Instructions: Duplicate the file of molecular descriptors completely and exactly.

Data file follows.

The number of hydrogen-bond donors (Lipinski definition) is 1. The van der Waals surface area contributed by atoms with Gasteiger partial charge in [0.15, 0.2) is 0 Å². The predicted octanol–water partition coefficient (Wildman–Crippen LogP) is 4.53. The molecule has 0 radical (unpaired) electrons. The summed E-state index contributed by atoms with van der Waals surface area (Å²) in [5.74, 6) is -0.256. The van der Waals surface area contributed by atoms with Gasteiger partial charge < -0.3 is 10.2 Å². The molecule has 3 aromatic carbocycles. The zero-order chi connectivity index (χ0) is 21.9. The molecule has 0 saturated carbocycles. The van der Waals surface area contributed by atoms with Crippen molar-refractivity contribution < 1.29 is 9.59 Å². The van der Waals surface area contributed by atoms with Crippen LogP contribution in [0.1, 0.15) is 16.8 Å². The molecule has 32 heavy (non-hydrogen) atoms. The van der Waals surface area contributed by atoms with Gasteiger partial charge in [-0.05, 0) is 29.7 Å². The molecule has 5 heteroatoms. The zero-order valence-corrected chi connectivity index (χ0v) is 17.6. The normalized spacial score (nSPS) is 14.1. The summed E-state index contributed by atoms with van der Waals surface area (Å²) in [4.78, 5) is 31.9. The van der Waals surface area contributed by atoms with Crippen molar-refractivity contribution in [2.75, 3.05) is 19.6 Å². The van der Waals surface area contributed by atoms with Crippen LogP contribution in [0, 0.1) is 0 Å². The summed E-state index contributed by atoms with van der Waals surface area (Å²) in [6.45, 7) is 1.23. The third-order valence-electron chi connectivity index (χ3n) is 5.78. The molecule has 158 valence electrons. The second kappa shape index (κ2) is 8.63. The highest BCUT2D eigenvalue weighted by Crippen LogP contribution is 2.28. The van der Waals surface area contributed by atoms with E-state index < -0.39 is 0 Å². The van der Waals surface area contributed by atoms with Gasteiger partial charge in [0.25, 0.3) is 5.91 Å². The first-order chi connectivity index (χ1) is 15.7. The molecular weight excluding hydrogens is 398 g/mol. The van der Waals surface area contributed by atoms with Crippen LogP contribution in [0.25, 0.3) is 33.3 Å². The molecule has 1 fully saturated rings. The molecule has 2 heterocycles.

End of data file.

The number of hydrogen-bond donors (Lipinski definition) is 1. The van der Waals surface area contributed by atoms with Gasteiger partial charge in [0.15, 0.2) is 0 Å². The predicted octanol–water partition coefficient (Wildman–Crippen LogP) is 4.53. The molecule has 0 radical (unpaired) electrons. The summed E-state index contributed by atoms with van der Waals surface area (Å²) in [5.74, 6) is -0.256. The van der Waals surface area contributed by atoms with Gasteiger partial charge < -0.3 is 10.2 Å². The molecule has 3 aromatic carbocycles. The zero-order chi connectivity index (χ0) is 21.9. The molecule has 0 saturated carbocycles. The van der Waals surface area contributed by atoms with Crippen molar-refractivity contribution < 1.29 is 9.59 Å². The van der Waals surface area contributed by atoms with Crippen LogP contribution in [0.1, 0.15) is 16.8 Å². The molecule has 32 heavy (non-hydrogen) atoms. The van der Waals surface area contributed by atoms with Gasteiger partial charge in [-0.05, 0) is 29.7 Å². The molecule has 5 heteroatoms. The zero-order valence-corrected chi connectivity index (χ0v) is 17.6. The normalized spacial score (nSPS) is 14.1. The summed E-state index contributed by atoms with van der Waals surface area (Å²) in [4.78, 5) is 31.9. The van der Waals surface area contributed by atoms with Crippen molar-refractivity contribution in [2.75, 3.05) is 19.6 Å². The van der Waals surface area contributed by atoms with Crippen LogP contribution in [0, 0.1) is 0 Å². The summed E-state index contributed by atoms with van der Waals surface area (Å²) in [6.45, 7) is 1.23. The third-order valence-electron chi connectivity index (χ3n) is 5.78. The molecule has 158 valence electrons. The second kappa shape index (κ2) is 8.63. The highest BCUT2D eigenvalue weighted by Crippen LogP contribution is 2.28. The van der Waals surface area contributed by atoms with E-state index < -0.39 is 0 Å². The van der Waals surface area contributed by atoms with Gasteiger partial charge in [0.25, 0.3) is 5.91 Å². The first-order chi connectivity index (χ1) is 15.7. The molecular weight excluding hydrogens is 398 g/mol. The van der Waals surface area contributed by atoms with Crippen LogP contribution in [0.25, 0.3) is 33.3 Å². The molecule has 1 fully saturated rings. The molecule has 2 heterocycles.